Here’s Sierra recipe for caramel popcorn with Celebration Ale, from its head chef:

  • 2 cups popping corn
  • 2 tablespoons vegetable oil
  • 2 cups toasted nuts (e.g., pecans, almonds, peanuts)
  • 1 cup dried fruit (e.g., cranberries, cherries)
  • Non-stick vegetable oil spray

Caramel sauce consisting of:

  • 1/2 cup Celebration Ale
  • 1/2 cup water
  • 2 1/2 cups sugar
  • 1 teaspoon salt
  • 1/2 cup light corn syrup
  • 1/2 tablespoon baking soda
  • 1 stick unsalted butter

“In a large pot with a lid, add the vegetable oil and the corn. With the lid on the pot, cook over moderately high heat, shaking the pot continuously for about 8 minutes or until all of the kernels are popped. Pour the popped corn into a large bowl and set aside.

“In a heavy-bottomed sauce pan, combine Celebration, water, sugar, salt and corn syrup. Cook over medium heat until the mixture is dark amber—about 300 degrees. Remove from heat, add baking soda and butter and stir for about 30 seconds. Caution: This will produce considerable steam. Use a long whisk and avoid touching the top of the sauce pan.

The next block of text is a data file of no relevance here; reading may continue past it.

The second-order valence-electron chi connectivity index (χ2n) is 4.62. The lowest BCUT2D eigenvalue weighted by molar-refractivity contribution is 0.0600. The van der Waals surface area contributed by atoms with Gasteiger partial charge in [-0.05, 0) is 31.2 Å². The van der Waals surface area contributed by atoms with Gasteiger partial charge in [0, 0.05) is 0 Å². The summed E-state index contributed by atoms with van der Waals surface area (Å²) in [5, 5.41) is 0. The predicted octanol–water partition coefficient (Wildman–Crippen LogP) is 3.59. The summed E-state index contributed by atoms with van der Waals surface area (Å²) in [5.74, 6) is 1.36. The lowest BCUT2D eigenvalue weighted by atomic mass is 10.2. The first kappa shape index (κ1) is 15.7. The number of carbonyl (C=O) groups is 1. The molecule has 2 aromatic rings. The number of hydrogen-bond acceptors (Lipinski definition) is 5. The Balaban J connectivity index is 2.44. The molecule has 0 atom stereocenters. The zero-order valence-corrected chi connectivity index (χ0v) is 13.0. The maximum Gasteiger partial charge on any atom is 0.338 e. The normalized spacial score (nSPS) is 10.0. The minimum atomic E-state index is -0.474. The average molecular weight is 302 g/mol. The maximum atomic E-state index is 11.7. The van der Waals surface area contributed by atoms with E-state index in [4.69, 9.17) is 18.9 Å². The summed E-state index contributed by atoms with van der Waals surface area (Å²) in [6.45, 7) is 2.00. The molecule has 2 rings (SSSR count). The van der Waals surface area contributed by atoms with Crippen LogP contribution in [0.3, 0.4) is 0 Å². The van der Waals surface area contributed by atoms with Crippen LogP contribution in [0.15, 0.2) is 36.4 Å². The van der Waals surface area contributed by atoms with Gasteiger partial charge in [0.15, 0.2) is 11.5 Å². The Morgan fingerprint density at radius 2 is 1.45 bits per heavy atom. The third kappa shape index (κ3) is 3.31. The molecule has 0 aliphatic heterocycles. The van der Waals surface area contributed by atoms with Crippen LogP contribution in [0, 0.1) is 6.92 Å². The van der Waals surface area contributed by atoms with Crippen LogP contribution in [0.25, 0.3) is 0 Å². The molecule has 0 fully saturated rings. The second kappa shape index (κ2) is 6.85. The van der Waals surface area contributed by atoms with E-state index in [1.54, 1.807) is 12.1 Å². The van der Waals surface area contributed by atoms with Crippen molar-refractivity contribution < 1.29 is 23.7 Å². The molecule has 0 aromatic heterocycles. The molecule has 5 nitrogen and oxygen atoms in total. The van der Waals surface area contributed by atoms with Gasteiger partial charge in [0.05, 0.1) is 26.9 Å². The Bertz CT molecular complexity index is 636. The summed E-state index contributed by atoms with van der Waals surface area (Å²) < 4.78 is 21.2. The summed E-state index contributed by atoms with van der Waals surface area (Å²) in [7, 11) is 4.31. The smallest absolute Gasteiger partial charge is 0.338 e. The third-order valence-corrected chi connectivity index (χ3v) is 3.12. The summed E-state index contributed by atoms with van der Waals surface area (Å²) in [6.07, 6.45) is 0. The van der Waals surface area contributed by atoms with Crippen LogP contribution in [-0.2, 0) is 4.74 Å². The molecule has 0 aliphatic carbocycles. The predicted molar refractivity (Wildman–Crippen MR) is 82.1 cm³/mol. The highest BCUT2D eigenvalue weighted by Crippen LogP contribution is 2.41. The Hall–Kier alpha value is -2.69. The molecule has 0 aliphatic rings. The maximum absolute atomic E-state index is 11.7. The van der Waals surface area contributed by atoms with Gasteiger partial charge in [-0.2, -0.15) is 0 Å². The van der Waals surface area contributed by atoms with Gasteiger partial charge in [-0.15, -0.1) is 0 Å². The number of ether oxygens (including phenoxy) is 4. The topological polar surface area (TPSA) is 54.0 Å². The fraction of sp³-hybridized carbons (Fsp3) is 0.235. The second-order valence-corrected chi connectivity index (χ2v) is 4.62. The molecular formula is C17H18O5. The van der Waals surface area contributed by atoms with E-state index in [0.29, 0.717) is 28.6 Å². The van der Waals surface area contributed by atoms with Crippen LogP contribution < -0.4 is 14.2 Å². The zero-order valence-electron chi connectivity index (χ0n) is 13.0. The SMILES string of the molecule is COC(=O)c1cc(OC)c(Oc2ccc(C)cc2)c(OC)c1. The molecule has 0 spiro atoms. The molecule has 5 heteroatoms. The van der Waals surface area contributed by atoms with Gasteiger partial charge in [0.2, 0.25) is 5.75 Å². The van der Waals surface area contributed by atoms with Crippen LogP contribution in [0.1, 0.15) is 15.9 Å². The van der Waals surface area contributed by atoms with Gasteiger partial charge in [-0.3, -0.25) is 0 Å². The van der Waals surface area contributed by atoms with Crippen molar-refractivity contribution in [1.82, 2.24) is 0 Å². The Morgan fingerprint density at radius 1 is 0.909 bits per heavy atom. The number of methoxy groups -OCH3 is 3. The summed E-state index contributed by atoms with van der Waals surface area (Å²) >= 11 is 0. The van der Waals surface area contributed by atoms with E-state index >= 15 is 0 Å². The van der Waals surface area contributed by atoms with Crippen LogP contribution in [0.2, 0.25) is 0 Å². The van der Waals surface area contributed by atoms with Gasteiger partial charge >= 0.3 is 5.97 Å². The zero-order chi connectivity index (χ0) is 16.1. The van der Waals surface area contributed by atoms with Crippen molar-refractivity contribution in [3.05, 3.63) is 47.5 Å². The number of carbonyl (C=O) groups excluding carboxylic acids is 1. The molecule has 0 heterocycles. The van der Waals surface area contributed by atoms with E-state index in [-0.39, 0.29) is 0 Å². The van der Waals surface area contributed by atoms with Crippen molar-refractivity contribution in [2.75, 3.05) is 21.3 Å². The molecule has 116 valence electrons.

“Working quickly and carefully, pour the caramel sauce over the popped corn. Stir to coat the popped corn evenly. Add the nuts and fruit. Pour the final mixture onto a sheet pan lined with parchment paper or foil wrap that has been sprayed with non-stick vegetable oil spray. Note: Caramel sauce needs to be hot to mix effectively. Be mindful of timing.”

Pop on over to Sierra’s website for some pretty pictures of the cooking process.

UBN

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Sierra Nevada Gets New Website, Targets Outdoorsy Hipsters with Overproduced Video

Chico, California’s Sierra Nevada Brewing Co. is doing a bit of rebranding, and it launched both a brand new website and an odd video about the history of the company to get the word out.

The website looks great, and the update was needed; Sierra apparently hasn’t updated its site in a decade. The video is cool, too…I guess. Sort of. But I have to ask, “Seriously, Sierra?” The clip is four minutes long and it’s packed with silly nature scenes and wildernessy, outdoorsman hipsters—outdoorsters?—who apparently love Mother Nature almost as much as they love a frosty Sierra Nevada.